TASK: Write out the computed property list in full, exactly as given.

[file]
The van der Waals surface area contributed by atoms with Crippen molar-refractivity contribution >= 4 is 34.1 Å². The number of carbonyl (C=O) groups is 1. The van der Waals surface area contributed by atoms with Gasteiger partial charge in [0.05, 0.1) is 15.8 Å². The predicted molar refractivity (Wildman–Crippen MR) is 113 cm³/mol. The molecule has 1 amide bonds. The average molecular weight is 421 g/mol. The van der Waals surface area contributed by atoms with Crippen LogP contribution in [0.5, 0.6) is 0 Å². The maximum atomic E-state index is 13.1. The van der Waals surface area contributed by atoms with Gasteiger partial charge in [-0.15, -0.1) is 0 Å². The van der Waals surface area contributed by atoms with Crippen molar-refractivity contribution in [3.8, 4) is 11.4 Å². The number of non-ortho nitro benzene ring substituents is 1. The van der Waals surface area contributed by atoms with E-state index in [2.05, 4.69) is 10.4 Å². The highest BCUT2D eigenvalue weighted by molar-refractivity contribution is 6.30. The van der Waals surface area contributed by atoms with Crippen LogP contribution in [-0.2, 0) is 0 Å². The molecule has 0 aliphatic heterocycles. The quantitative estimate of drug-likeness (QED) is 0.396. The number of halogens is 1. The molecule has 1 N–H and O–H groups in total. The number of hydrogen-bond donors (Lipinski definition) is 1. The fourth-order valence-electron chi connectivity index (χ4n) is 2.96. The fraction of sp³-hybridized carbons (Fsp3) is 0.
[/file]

The van der Waals surface area contributed by atoms with Crippen molar-refractivity contribution >= 4 is 34.1 Å². The number of carbonyl (C=O) groups is 1. The van der Waals surface area contributed by atoms with Gasteiger partial charge in [0.05, 0.1) is 15.8 Å². The predicted molar refractivity (Wildman–Crippen MR) is 113 cm³/mol. The molecule has 1 amide bonds. The average molecular weight is 421 g/mol. The van der Waals surface area contributed by atoms with Crippen LogP contribution in [0.5, 0.6) is 0 Å². The maximum atomic E-state index is 13.1. The van der Waals surface area contributed by atoms with Gasteiger partial charge in [-0.15, -0.1) is 0 Å². The van der Waals surface area contributed by atoms with Crippen molar-refractivity contribution in [3.8, 4) is 11.4 Å². The number of non-ortho nitro benzene ring substituents is 1. The van der Waals surface area contributed by atoms with E-state index in [2.05, 4.69) is 10.4 Å². The highest BCUT2D eigenvalue weighted by molar-refractivity contribution is 6.30. The van der Waals surface area contributed by atoms with Crippen LogP contribution in [-0.2, 0) is 0 Å². The molecule has 0 aliphatic heterocycles. The quantitative estimate of drug-likeness (QED) is 0.396. The number of halogens is 1. The molecule has 1 N–H and O–H groups in total. The number of hydrogen-bond donors (Lipinski definition) is 1. The fourth-order valence-electron chi connectivity index (χ4n) is 2.96. The fraction of sp³-hybridized carbons (Fsp3) is 0.